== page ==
Socio-economic position over the life course and all-cause, and circulatory diseases mortality at age 50-87 years: results from a Swedish birth cohort
2013 (English)In: European Journal of Epidemiology, ISSN 0393-2990, E-ISSN 1573-7284, Vol. 28, no 2, 139-147 p.Article in journal (Refereed) Published
Both child and adult socio-economic position (SEP) predict adult mortality, but little is known about the variation in the impact of SEP across the life course. The Uppsala Birth Cohort Study is a representative birth cohort born 1915–1929 in Uppsala, Sweden. For the 5,138 males and 5,069 females alive in 1980, SEP was available at birth; in adulthood (age 31–45); and in later life (age 51–65). Follow-up for mortality (all-cause, and circulatory disease) was from 1980 to 2002. To test which life course model best described the association between SEP and mortality, we compared the fit of a series of nested Cox proportional hazards regression models (representing either the critical, accumulation or sensitive period models) with a fully saturated model. For all-cause mortality in both genders, the sensitive period model best described the influence of SEP across the life course with a heightened effect in later adult life (males: Hazard Ratio (95 % CI) for advantaged SEP: 0.89 (0.81–0.97) at birth, 0.90 (0.81–0.98) in adulthood, 0.74 (0.67–0.82) in later life; females: 0.87 (0.78–0.98), 0.95 (0.86–1.06), 0.73 (0.64–0.83)). The effect of SEP on circulatory diseases mortality in males was cumulative (HR: 0.84 (0.80–0.87) per unit time in advantaged SEP). For circulatory disease mortality among females, a sensitive period model was selected due to SEP in later adult life (HR: 0.64 (0.52–0.80)). These findings suggest that reducing inequality throughout the life course might reduce all-cause and circulatory disease mortality.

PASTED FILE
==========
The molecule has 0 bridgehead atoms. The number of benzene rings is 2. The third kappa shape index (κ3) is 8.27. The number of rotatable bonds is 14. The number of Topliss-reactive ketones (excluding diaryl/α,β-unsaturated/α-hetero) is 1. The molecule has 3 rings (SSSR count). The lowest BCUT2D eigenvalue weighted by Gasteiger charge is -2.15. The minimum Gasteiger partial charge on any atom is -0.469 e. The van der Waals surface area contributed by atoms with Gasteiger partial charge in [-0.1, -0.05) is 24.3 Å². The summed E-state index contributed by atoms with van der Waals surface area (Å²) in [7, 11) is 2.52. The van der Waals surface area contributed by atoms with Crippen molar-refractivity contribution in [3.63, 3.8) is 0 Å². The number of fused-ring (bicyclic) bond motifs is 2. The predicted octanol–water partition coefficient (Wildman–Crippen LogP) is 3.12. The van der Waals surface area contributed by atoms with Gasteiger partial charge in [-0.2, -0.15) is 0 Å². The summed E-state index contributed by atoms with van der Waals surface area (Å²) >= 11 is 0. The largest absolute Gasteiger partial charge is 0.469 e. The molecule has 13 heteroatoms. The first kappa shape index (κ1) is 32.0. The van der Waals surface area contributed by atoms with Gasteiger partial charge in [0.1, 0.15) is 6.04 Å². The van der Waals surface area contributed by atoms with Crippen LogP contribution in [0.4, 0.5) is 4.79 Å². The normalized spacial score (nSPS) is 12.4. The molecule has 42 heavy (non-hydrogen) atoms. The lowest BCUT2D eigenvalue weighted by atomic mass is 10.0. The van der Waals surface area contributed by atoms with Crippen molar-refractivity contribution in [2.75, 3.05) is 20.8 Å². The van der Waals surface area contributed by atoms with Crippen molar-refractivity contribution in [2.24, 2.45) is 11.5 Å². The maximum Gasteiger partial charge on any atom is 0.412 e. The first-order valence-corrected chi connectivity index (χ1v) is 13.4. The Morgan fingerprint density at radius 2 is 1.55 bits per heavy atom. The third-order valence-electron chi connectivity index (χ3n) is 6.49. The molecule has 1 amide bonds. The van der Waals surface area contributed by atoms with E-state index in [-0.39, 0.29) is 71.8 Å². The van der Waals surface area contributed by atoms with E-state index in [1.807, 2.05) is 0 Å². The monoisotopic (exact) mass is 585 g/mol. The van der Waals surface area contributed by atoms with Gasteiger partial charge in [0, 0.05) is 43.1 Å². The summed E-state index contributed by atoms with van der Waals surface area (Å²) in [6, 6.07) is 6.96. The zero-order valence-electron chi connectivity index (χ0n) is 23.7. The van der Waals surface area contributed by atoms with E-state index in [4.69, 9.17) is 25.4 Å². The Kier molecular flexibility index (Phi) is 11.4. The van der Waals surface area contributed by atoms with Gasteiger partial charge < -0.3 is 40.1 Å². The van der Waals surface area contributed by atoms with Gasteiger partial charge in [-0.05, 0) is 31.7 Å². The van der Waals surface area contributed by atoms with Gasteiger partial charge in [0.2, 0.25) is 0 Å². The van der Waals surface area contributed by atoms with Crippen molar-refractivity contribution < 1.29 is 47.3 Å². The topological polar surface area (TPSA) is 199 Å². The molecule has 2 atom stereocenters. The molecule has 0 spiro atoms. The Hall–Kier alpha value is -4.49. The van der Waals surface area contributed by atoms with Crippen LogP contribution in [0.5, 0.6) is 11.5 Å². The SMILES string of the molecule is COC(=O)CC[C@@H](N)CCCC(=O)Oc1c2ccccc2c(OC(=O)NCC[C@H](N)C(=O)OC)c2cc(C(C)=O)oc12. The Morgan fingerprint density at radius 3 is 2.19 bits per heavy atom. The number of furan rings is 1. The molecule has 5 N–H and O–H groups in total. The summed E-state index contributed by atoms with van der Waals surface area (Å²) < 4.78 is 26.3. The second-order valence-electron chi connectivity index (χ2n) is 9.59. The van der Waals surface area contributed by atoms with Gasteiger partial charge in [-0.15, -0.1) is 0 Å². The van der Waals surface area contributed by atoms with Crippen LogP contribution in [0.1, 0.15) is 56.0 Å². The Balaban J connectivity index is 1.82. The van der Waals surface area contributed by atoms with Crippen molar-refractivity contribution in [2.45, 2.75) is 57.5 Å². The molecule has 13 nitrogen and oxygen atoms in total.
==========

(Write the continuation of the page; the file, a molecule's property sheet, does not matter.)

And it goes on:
Place, publisher, year, edition, pages
2013. Vol. 28, no 2, 139-147 p.
Socio-economic position, Life course, Mortality, Sweden
IdentifiersURN: urn:nbn:se:su:diva-87760DOI: 10.1007/s10654-013-9777-zISI: 000316638900004OAI: oai:DiVA.org:su-87760DiVA: diva2:606157
FunderSwedish Research Council